Last Updated on May 8, 2015, by eNotes Editorial. Word Count: 598
Clelia Oitana (kleh-lee-ah oh-ih-TAH-nah), the narrator, a successful couturiere, who moves from Rome to Turin, Italy, to open a fashion house. Clelia, who had escaped from the Turin working-class quarter seventeen years before, returns, at the age of thirty-four, as an attractive, experienced woman. She had been driven by ambition to get ahead but is now aware that the life she has created is largely empty. Clelia moves among the elite young people of postwar Turin and finds them to lead frivolous, meaningless lives, escaping from boredom by engaging in slumming expeditions and vicious gossip about one another. Clelia is not very happy with her life, but her work, at least, brings her satisfaction. Fulfilling work is something that her friends do not have.
Rosetta Mola, the twenty-three-year-old daughter of a rich, proper Turin family. Rosetta, a serious, naïve woman, is fed up with the meaningless existence of her social group and yet unable to find an alternative. She attempts suicide the night Clelia returns to Turin. Clelia meets her and realizes that she is in trouble but has no answer to Rosetta’s fundamental question: When life and love teach you who you are, as Clelia has assured her it would, what do you do with what you have learned? The book closes with Rosetta’s death by suicide.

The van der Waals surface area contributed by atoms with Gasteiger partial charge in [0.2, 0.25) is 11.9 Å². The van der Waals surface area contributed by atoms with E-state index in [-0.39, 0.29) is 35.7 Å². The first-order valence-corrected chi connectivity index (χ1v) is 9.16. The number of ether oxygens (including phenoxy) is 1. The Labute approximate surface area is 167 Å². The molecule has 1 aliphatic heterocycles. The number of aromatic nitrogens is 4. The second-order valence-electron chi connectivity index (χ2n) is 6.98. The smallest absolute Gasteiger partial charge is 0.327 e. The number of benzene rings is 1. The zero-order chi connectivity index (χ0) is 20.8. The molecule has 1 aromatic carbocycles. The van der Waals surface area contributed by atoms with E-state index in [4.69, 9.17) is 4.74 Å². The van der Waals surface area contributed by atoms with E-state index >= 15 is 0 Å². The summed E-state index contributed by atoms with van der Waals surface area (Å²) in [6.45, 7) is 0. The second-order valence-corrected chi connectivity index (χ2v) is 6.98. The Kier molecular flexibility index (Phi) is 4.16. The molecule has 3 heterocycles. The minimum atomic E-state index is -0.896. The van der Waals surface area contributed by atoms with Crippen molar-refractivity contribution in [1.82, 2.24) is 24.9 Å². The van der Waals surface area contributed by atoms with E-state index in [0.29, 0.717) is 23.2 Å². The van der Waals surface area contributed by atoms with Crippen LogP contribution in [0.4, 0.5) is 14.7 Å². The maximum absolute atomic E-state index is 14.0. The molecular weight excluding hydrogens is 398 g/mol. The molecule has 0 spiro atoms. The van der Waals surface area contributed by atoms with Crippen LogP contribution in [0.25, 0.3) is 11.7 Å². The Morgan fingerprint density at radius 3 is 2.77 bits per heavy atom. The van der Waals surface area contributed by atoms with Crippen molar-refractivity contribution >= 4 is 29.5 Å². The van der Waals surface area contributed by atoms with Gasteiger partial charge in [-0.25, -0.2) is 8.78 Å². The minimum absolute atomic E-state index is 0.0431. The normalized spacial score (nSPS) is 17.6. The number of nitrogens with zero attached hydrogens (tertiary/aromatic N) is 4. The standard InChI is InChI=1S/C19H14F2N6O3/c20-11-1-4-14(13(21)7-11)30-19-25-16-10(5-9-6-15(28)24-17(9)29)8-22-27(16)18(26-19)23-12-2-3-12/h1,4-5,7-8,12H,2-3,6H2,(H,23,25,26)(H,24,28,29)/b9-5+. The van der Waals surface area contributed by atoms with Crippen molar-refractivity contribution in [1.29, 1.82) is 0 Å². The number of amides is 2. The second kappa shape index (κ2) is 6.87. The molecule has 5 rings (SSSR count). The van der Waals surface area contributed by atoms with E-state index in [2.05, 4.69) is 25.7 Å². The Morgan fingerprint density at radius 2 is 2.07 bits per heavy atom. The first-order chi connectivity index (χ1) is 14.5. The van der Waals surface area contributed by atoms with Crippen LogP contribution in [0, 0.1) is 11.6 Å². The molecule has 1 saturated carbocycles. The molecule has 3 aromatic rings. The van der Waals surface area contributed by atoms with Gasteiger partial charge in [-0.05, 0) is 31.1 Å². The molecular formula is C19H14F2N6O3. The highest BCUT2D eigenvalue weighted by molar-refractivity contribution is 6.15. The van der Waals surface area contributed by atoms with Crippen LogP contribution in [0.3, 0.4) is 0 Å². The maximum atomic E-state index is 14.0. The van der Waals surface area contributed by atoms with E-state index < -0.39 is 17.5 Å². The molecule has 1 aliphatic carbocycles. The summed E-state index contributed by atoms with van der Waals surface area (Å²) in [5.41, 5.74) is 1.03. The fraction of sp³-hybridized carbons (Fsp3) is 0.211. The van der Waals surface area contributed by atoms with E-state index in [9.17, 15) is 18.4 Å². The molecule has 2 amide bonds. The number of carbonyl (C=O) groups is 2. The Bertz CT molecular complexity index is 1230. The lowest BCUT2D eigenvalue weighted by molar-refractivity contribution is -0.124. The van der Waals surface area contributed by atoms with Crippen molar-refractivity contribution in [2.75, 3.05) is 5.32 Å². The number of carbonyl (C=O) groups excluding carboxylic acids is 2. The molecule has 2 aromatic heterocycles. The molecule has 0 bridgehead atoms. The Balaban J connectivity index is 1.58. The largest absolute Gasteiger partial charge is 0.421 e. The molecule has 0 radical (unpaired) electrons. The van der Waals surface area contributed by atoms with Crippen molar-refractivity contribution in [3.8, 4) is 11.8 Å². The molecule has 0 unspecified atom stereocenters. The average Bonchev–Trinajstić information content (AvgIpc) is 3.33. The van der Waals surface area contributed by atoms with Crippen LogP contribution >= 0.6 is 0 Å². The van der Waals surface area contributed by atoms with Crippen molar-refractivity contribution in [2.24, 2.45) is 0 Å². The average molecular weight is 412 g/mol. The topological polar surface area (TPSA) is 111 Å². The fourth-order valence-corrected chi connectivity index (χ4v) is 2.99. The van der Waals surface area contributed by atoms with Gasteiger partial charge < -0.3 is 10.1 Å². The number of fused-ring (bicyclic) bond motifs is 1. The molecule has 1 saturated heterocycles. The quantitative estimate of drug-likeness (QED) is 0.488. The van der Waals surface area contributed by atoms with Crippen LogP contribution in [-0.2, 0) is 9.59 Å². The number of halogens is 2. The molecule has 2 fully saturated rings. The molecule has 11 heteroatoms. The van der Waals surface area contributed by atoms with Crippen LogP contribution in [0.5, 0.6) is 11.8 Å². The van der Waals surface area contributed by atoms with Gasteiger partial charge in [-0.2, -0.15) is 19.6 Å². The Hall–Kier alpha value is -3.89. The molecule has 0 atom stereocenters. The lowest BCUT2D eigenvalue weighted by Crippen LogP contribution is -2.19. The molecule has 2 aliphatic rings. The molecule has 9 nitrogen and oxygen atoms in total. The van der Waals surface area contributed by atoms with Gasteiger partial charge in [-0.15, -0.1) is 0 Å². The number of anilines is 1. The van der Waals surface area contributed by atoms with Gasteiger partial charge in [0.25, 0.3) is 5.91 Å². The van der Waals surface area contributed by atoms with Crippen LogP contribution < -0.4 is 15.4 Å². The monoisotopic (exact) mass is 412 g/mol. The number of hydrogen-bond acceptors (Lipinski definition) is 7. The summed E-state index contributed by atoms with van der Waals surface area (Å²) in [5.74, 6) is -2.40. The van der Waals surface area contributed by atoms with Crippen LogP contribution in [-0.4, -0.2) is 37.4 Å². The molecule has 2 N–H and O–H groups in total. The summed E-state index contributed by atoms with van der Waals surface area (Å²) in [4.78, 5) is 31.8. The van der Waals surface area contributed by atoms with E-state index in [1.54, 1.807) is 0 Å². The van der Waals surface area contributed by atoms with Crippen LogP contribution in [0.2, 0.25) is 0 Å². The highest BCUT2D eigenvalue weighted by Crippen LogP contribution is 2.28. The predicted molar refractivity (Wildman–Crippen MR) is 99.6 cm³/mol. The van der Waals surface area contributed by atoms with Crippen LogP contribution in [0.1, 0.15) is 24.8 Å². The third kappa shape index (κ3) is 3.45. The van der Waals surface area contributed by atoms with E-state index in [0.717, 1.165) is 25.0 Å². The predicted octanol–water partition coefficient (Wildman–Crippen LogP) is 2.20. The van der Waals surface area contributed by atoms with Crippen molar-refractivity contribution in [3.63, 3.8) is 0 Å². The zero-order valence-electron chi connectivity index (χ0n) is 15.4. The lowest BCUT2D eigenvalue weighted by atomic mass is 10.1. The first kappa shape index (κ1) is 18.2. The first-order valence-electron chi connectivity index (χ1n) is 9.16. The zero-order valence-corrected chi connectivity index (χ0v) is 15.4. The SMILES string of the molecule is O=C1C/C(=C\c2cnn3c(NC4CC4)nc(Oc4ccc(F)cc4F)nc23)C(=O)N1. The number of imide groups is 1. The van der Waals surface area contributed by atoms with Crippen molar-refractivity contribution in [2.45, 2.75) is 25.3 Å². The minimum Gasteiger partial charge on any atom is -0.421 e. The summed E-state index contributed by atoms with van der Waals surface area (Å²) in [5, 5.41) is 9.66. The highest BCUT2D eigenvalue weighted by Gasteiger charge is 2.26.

Momina (moh-MIH-nah), a rich, well-educated, former baroness. The fresh-faced and attractive brunette, slightly younger than Clelia, is the center of the group of elite young Turinians, with all activities revolving around her. Momina is cynical, discontented, and disgusted with life and with everyone and everything. Although she can live with the emptiness of her life and dismisses it with a cynical shrug, she feeds the nihilistic void within Rosetta. Momina is dangerous, perhaps deadly, to Rosetta.
Gisella (gee-zehl-lah), the keeper of a small shop and an old friend of Clelia. Gisella is a thin, gray woman with a bony, resentful face, in whom Clelia sees herself if she had not escaped the working-class quarter. Momina’s group offers little to Clelia, but neither does Gisella or others from Clelia’s past.